Currency Markets

“Diversification is a protection against ignorance. It makes very little sense for those who know what they’re doing!”
-Warren Buffet (Business Magnate, Investor, Philanthropist)

Currency markets facilitate the buying and selling of international currencies. Individual investors participate in currency trading to benefit from the fluctuations in the exchange rate of the currencies. However Importers. Exporters and Corporates are those who often take part in currency trading for hedging purposes. The currency market, also known as the Foreign Exchange (FOREX) market is the biggest and the fastest growing market in the world economy with a daily turnover of more than 2 trillion dollars. FOREX markets are effectively open 24 hours a day with the global cooperation among currency traders. At the end of a business day in Asia, the open currency positions are passed on to traders in Europe, who – at the end of their business day – pass it on to the American traders, who just begin their working day and pass positions on to Asia at the end of their business day. The FOREX market is open 24hours a day, 6 days a week.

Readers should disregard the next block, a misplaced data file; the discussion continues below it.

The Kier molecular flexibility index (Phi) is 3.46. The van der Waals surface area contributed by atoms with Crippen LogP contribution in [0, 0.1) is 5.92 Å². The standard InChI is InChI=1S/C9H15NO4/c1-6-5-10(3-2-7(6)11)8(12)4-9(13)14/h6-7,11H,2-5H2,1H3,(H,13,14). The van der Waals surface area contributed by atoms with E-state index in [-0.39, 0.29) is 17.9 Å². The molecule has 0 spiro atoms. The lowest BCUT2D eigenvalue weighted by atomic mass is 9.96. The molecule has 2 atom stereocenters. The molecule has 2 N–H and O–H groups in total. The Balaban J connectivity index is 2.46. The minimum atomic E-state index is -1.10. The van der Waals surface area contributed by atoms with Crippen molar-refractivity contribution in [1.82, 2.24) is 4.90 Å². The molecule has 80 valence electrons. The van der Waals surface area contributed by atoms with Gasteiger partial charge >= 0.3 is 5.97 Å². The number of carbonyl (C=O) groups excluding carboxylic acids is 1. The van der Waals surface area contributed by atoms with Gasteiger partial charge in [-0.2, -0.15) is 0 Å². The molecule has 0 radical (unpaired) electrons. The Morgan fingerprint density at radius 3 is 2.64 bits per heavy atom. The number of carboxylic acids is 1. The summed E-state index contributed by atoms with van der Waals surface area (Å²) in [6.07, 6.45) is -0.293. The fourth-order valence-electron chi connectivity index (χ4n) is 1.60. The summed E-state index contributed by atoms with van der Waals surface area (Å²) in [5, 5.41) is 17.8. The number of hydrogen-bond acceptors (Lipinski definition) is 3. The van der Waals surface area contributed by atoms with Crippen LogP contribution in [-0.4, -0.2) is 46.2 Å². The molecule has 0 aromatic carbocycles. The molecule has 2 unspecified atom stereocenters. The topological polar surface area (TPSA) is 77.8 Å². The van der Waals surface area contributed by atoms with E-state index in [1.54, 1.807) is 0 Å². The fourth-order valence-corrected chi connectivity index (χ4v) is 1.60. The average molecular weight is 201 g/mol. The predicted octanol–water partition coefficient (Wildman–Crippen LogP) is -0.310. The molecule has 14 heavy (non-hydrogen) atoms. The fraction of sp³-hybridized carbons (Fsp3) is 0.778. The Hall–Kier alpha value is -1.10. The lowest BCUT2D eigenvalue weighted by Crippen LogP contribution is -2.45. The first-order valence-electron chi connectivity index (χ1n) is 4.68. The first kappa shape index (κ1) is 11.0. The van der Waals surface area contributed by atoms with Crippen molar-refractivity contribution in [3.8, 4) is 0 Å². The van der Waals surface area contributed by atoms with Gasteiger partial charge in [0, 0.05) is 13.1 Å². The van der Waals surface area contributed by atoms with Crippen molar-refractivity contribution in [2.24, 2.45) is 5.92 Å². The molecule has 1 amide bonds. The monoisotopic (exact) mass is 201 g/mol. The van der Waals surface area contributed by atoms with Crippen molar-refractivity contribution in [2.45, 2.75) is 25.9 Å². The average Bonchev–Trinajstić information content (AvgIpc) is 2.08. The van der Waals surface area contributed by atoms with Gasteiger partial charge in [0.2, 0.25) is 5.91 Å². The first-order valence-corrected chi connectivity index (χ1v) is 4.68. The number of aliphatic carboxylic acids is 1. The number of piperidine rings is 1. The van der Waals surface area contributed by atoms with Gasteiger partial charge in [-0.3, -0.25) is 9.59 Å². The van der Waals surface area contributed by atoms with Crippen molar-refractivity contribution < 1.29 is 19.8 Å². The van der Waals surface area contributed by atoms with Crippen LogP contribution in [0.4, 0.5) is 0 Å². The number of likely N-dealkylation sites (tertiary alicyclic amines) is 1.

Aren’t there enough markets to trade and invest already, why one just for currency itself? Here’s why:


In India, currency can only be traded in 4 pairs, namely:


  1. US Dollar – Indian Rupee (USD-INR),
  2. Euro – Indian Rupee (EUR-INR),
  3. Great Britain Pound – Indian Rupee (GBP-INR), and
  4. Japanese Yen – Indian Rupee (JPY-INR).